Education should become a joyful choice, not a compulsive extruder through which every child has to come out in a certain shape. Right now, unfortunately, our education systems have not built this. Although for millennia, education was conducted in such a way in India that it presented a possibility for the evolution and blossoming of the individual, over the last few centuries, aberrations have happened to that culture.
Particularly, two hundred years ago, the British created a more organised aberration and tried to educate Indians the way they wanted. They found that Indians were very good with mathematics and languages and decided they will make good clerks and accountants to staff their whole enterprise of imperialism.
In this education process, the most important thing has been obedience, not intelligence or ingenuity. I am glad, though it took so much time, that we are making changes to the system at least now.The most significant aspect of India’s educational policy change is that education has moved from rote learning to a more creative way of learning, where children can think and apply their minds. Another important change is that children can take a break in their education and come back. Otherwise, in India, a break in your education meant you could never get back to school again. Now, this change will relieve many children who are severely pressured to a point of suicide.
I am very appreciative of the changes that have happened but I am not satisfied. I would have liked more drastic changes.I have been pitching for, especially in higher education, releasing government control over what is taught in private schools. The state has to be active and vigilant about protecting children from being misguided, but beyond that, private schools must be allowed to teach as they wish.
Another important change that must happen is to liberate children from the tyranny of education the way it is now. For instance, if a child goes to the farm with his father and learns how to farm, this is called “child labor” and the father can be arrested. There is a difference between exploiting and educating the child. Farming requires what is like an apprenticeship – it takes many years for a child to imbibe this skill of transforming mud into food. This is so for many other crafts.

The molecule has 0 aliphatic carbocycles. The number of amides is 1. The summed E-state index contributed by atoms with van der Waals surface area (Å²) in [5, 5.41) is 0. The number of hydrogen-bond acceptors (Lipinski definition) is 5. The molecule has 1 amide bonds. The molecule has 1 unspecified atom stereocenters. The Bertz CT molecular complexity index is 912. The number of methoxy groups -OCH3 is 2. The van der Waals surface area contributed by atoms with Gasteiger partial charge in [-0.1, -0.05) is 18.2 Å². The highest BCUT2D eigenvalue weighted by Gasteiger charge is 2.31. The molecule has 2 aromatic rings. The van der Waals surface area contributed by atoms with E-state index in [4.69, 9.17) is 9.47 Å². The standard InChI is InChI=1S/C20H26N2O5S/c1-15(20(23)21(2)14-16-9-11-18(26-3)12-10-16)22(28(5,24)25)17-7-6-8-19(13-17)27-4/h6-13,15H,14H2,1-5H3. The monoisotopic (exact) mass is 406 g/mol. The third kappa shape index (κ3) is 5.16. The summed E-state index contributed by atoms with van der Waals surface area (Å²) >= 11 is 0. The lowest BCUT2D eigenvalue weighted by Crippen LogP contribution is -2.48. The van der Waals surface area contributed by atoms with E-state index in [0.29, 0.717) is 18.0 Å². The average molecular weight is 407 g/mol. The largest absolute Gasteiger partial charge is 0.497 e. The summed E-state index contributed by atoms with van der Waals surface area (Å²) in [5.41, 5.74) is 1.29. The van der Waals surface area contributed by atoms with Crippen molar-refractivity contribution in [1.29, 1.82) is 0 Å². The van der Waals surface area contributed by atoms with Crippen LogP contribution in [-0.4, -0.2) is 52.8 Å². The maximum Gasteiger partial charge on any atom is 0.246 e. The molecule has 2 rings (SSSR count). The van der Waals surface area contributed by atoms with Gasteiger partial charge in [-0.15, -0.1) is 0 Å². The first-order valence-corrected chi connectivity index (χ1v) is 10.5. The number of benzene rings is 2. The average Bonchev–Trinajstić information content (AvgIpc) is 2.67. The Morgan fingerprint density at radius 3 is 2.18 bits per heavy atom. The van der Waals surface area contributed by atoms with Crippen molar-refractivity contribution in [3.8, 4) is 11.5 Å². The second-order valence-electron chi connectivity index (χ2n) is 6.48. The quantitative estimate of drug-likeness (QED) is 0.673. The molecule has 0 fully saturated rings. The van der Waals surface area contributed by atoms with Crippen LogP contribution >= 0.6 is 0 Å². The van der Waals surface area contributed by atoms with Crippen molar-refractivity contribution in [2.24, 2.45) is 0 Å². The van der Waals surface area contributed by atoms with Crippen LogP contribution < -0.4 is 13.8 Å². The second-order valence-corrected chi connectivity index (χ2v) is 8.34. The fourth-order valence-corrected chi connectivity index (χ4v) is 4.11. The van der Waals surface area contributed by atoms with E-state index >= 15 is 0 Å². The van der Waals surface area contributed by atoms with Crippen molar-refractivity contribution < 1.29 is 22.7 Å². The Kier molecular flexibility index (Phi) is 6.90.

Yes, we should have schooling to produce accountants, engineers, and medical professionals. I am not questioning that. But school is its own form of tyrannical labor – this moment you tell me to learn this language, and I'm just beginning to read and understand, when a bell is rung, tong! and suddenly I have to learn mathematics; next bell, I have to learn chemistry; and the next bell, someone comes to tell me about moral education.This is not schooling but a factory designed to cater to the economic engine that is running in the world.
I know the changes that I am asking for are easier said than done. Given the scale of our education machinery, a sudden change may make it collapse. For many schools to absorb these policy changes and create the necessary teachers and infrastructure, it may take several years. All I am saying is that we must continue to change; every few years, more relaxations should happen in a calibrated manner.
It must be understood that what is taught in the school is not an absolute. A school must provide an ambience for the child to interact with their own age group and grow by exposure; above all, to develop a thirst for knowing something new every day. This is all a school should do. In today's world, where information is available everywhere, a school should shift away from propagating information to becoming an inspirational place, which builds beautiful human beings.Educated people should become the most responsible and conscious population on the planet. In educatingfuture generations, this is what we should aim towards – conscious humans and, in turn, a conscious planet.
(Sadhguru is a yogi, mystic, and a New York Times bestselling author. Sadhguru has been conferred the Padma Vibhushan by the Government of India in 2017, the highest annual civilian award, accorded for exceptional and distinguished service. Views expressed are personal.)